Public eye: Maurizio Nardi, 35

New York street interviews: Stories from the sidewalk as told by real New Yorkers about their lives in the city that never sleeps.

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Maurizio Nardi

Maurizio Nardi Photograph: Alex Strada


13th St between Fifth Ave and University Pl

You have leisure vibes, like, radiating off you. [Laughs] I just got back from Key West. My partner and I own a home there, so during my days off, I isolate myself and work on my garden.

What do you do? I’m a principal dancer in the Martha Graham Dance Company.

Why did you choose to be a dancer? Dancers never choose; it’s the dance that chooses you. You have no other choice. It’s not for a paycheck, that’s for sure. It’s for your heart, your spirit.

And a love of the spotlight? Definitely: the audience appreciation and the rewards of that. Standing onstage is magic. That’s another place you can escape to, where nobody can find you and you can be whoever you want.

How are your toes? Oh, they’re fine. We dance barefoot, so they get a lot of abuse, but you learn to take care of your feet, your knees, your hips…everything. It’s an abuse to the body, what we make it do.

No kidding. Is your partner a dancer too? No, I don’t see myself with another dancer.

Too many divas in one relationship? Exactly. I need to be the only one in the spotlight. [Laughs]

Where are you from? Italy—the countryside near Florence.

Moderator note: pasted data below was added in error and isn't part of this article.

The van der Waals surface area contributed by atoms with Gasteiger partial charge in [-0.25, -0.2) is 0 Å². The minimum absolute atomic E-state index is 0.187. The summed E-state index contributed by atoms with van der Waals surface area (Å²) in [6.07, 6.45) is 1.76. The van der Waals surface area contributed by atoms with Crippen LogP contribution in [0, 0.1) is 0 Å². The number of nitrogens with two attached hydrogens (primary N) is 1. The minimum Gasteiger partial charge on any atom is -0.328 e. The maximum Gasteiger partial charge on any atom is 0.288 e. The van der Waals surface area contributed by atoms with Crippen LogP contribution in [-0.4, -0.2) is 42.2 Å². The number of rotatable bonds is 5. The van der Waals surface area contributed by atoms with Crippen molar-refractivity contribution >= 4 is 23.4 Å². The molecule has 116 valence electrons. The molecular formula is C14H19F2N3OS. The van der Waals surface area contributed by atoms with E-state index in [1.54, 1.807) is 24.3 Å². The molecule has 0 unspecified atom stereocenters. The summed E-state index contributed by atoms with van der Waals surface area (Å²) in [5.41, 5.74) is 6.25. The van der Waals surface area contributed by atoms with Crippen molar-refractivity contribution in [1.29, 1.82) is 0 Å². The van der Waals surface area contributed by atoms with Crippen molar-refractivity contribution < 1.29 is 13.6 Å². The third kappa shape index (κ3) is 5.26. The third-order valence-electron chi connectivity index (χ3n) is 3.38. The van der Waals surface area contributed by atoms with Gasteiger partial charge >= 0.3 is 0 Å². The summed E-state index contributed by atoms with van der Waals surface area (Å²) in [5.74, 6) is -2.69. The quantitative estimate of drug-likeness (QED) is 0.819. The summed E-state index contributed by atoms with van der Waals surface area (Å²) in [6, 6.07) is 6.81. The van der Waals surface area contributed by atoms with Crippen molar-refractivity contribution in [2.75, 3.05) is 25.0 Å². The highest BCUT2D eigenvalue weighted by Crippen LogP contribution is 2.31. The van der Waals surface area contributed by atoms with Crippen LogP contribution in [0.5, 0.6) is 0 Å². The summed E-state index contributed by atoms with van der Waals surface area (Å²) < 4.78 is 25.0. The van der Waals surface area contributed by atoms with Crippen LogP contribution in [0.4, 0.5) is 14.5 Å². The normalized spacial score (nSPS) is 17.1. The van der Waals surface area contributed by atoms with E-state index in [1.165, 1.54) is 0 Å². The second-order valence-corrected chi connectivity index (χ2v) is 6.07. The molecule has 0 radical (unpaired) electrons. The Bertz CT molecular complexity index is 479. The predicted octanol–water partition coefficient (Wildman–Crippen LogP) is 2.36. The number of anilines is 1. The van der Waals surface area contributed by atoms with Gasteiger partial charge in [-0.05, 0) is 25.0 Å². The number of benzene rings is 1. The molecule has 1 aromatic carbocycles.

How could you leave a place like that? I came to New York for a vacation, and it just happened that Martha Graham had auditions for its yearly scholarship. I tried out and won a scholarship.

So you just up and came for good? Yeah. I didn’t know a word of English, but I packed my little suitcases and came. My family wasn’t in the arts at all, so it was a foreign thing that we all embraced. It was the kind of train you can’t miss. So I studied, and I slowly made my way to the second company, and then to the first company, and worked to become a principal dancer. Eleven years goes by quickly.

And suddenly the Tuscan country mouse is nowhere to be found. Well, not really. We’d just have to spend some time together for that to come out. A couple glasses of wine, some nice prosciutto, some pasta­, then we’ll talk.

More from Maurizio

“We’re about to premiere a brand-new piece at the Vail International Dance Festival.”

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